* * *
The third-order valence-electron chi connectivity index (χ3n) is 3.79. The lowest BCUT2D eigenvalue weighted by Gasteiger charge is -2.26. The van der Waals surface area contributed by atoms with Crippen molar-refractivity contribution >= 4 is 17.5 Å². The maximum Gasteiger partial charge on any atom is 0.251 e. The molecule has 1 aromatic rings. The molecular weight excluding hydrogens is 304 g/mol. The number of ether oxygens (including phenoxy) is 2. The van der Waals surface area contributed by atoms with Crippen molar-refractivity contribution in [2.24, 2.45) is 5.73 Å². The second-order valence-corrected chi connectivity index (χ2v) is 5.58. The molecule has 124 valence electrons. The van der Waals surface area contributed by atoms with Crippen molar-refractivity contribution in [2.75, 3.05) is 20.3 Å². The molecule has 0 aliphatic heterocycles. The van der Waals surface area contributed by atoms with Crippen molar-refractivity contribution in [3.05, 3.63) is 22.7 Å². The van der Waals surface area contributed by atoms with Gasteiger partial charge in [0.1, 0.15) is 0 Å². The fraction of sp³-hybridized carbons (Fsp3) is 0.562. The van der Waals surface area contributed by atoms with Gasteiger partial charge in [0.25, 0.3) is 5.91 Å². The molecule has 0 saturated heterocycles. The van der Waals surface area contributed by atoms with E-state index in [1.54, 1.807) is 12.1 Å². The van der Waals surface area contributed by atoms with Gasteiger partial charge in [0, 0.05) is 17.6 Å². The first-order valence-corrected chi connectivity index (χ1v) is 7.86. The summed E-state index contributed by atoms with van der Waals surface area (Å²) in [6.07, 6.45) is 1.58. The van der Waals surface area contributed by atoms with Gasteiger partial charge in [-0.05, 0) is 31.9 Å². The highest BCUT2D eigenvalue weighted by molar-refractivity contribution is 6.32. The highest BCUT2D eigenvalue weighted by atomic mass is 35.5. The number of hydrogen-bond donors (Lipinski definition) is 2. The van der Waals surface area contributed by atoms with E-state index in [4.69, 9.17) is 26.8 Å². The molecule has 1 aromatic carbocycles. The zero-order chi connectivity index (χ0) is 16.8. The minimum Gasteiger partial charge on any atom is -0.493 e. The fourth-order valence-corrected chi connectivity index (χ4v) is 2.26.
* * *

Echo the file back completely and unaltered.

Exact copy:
The third-order valence-electron chi connectivity index (χ3n) is 3.79. The lowest BCUT2D eigenvalue weighted by Gasteiger charge is -2.26. The van der Waals surface area contributed by atoms with Crippen molar-refractivity contribution >= 4 is 17.5 Å². The maximum Gasteiger partial charge on any atom is 0.251 e. The molecule has 1 aromatic rings. The molecular weight excluding hydrogens is 304 g/mol. The number of ether oxygens (including phenoxy) is 2. The van der Waals surface area contributed by atoms with Crippen molar-refractivity contribution in [2.24, 2.45) is 5.73 Å². The second-order valence-corrected chi connectivity index (χ2v) is 5.58. The molecule has 124 valence electrons. The van der Waals surface area contributed by atoms with Crippen molar-refractivity contribution in [2.75, 3.05) is 20.3 Å². The molecule has 0 aliphatic heterocycles. The van der Waals surface area contributed by atoms with Crippen molar-refractivity contribution in [3.05, 3.63) is 22.7 Å². The van der Waals surface area contributed by atoms with Gasteiger partial charge in [0.1, 0.15) is 0 Å². The fraction of sp³-hybridized carbons (Fsp3) is 0.562. The van der Waals surface area contributed by atoms with Gasteiger partial charge in [0.25, 0.3) is 5.91 Å². The molecule has 0 saturated heterocycles. The van der Waals surface area contributed by atoms with E-state index in [1.54, 1.807) is 12.1 Å². The van der Waals surface area contributed by atoms with Gasteiger partial charge in [0, 0.05) is 17.6 Å². The first-order valence-corrected chi connectivity index (χ1v) is 7.86. The summed E-state index contributed by atoms with van der Waals surface area (Å²) in [6.07, 6.45) is 1.58. The van der Waals surface area contributed by atoms with Gasteiger partial charge in [-0.05, 0) is 31.9 Å². The highest BCUT2D eigenvalue weighted by molar-refractivity contribution is 6.32. The highest BCUT2D eigenvalue weighted by atomic mass is 35.5. The number of hydrogen-bond donors (Lipinski definition) is 2. The van der Waals surface area contributed by atoms with E-state index in [4.69, 9.17) is 26.8 Å². The molecule has 1 aromatic carbocycles. The zero-order chi connectivity index (χ0) is 16.8. The minimum Gasteiger partial charge on any atom is -0.493 e. The fourth-order valence-corrected chi connectivity index (χ4v) is 2.26.